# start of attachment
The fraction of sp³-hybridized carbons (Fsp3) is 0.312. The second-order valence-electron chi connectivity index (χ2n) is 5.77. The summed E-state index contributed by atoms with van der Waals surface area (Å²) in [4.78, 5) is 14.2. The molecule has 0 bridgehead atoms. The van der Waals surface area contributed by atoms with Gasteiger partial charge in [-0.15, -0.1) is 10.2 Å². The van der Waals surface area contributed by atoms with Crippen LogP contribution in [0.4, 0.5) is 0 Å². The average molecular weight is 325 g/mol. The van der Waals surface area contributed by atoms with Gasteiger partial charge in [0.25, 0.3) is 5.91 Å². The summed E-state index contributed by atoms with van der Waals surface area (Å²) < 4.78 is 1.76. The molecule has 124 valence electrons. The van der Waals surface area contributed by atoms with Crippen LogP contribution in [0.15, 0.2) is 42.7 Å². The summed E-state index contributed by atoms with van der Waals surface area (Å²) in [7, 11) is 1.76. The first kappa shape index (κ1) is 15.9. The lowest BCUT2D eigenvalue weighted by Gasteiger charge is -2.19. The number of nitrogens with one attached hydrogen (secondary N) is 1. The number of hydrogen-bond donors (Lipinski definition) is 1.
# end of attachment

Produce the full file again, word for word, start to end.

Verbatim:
The fraction of sp³-hybridized carbons (Fsp3) is 0.312. The second-order valence-electron chi connectivity index (χ2n) is 5.77. The summed E-state index contributed by atoms with van der Waals surface area (Å²) in [4.78, 5) is 14.2. The molecule has 0 bridgehead atoms. The van der Waals surface area contributed by atoms with Gasteiger partial charge in [-0.15, -0.1) is 10.2 Å². The van der Waals surface area contributed by atoms with Crippen LogP contribution in [0.4, 0.5) is 0 Å². The average molecular weight is 325 g/mol. The van der Waals surface area contributed by atoms with Gasteiger partial charge in [0.25, 0.3) is 5.91 Å². The summed E-state index contributed by atoms with van der Waals surface area (Å²) < 4.78 is 1.76. The molecule has 124 valence electrons. The van der Waals surface area contributed by atoms with Crippen LogP contribution in [0.15, 0.2) is 42.7 Å². The summed E-state index contributed by atoms with van der Waals surface area (Å²) in [7, 11) is 1.76. The first kappa shape index (κ1) is 15.9. The lowest BCUT2D eigenvalue weighted by Gasteiger charge is -2.19. The number of nitrogens with one attached hydrogen (secondary N) is 1. The number of hydrogen-bond donors (Lipinski definition) is 1.